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Search Results: 1 - 10 of 329365 matches for " S Lindsey Wong "
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Malaria treatment-seeking behaviour and recovery from malaria in a highland area of Kenya
Peter O Sumba, S Lindsey Wong, Hemal K Kanzaria, Kelsey A Johnson, Chandy C John
Malaria Journal , 2008, DOI: 10.1186/1475-2875-7-245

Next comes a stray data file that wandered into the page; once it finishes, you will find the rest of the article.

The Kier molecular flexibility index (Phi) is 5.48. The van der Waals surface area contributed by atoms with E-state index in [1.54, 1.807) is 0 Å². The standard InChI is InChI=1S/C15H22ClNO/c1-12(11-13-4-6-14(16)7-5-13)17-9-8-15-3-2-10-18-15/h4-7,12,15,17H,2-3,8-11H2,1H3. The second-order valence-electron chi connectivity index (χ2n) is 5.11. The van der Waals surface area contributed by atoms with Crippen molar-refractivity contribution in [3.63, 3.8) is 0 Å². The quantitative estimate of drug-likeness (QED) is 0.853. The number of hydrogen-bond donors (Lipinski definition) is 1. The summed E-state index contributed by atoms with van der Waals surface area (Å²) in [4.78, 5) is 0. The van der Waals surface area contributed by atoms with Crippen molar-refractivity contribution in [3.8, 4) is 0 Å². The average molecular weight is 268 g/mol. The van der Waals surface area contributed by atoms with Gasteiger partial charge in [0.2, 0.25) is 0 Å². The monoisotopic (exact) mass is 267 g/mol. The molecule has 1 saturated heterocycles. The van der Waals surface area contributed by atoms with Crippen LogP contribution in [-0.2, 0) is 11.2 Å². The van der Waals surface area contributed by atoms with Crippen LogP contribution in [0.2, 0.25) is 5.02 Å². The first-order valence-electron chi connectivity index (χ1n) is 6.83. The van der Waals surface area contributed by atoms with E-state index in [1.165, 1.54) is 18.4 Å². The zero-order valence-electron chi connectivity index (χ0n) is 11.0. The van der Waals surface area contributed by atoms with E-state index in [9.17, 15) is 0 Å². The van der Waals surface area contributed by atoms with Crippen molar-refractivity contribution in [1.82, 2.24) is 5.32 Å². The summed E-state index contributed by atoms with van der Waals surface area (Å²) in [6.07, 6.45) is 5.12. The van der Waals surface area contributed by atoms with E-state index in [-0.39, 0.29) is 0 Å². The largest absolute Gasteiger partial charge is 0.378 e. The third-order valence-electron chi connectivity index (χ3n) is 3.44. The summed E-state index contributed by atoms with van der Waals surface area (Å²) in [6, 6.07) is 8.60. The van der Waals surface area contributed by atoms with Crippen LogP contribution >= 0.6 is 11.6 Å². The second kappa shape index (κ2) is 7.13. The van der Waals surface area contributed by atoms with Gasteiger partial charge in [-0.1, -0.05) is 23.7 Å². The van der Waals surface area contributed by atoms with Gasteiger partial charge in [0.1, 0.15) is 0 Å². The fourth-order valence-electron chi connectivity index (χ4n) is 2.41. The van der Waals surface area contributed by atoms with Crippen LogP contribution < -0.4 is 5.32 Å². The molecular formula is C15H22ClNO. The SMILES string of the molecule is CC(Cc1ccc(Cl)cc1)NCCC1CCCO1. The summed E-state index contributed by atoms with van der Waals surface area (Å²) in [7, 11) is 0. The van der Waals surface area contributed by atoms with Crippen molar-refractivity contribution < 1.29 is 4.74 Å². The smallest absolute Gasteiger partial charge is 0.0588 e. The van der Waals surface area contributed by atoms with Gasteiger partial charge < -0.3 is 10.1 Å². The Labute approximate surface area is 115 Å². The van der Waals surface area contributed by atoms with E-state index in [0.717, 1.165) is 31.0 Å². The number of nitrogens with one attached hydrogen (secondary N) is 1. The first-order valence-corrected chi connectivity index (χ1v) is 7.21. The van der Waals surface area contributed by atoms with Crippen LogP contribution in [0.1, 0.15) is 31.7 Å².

Abstract: To assess treatment-seeking behaviour for malaria in these areas, a questionnaire was administered to 117 randomly selected households in the highland area of Kipsamoite, Kenya. Self-reported episodes of malaria occurred in 100 adults and 66 children.The most frequent initial sources of treatment for malaria in adults and children were medical facilities (66.0% and 66.7%) and local shops (19.0% and 30.3%). Adults and children who initially visited a medical facility for treatment were significantly more likely to recover and require no further treatment than those who initially went to a local shop (adults, 84.9% v. 36.8%, P < 0.0001, and children, 79.6% v. 40.0%, P = 0.002, respectively). Individuals who attended medical facilities recalled receiving anti-malarial medication significantly more frequently than those who visited shops (adults, 100% vs. 29.4%, and children, 100% v. 5.0%, respectively, both P < 0.0001).A significant proportion of this highland population chooses local shops for initial malaria treatment and receives inappropriate medication at these localshops, reslting in delay of effective treatment. Shopkeeper education has the potential to be a component of prevention or containment strategies for malaria epidemics in highland areas.Malaria is a leading cause of death in children under the age of five years in sub-Saharan Africa [1]. The Roll-Back Malaria (RBM) initiative is working to improve prevention efforts in affected countries, through insecticide-treated nets (ITNs), indoor residual spraying (IRS) of pesticides, and intermittent preventive treatment (IPT) for pregnant women [2]. RBM also focuses on intervention efforts via effective anti-malarial regimens like artemesinin-based combination therapy (ACT), pre-empting epidemics in epidemic-prone areas, and improving home management of the disease. Rapid, effective treatment response with ACT is currently the most effective treatment option in sub-Saharan Africa, considering the current state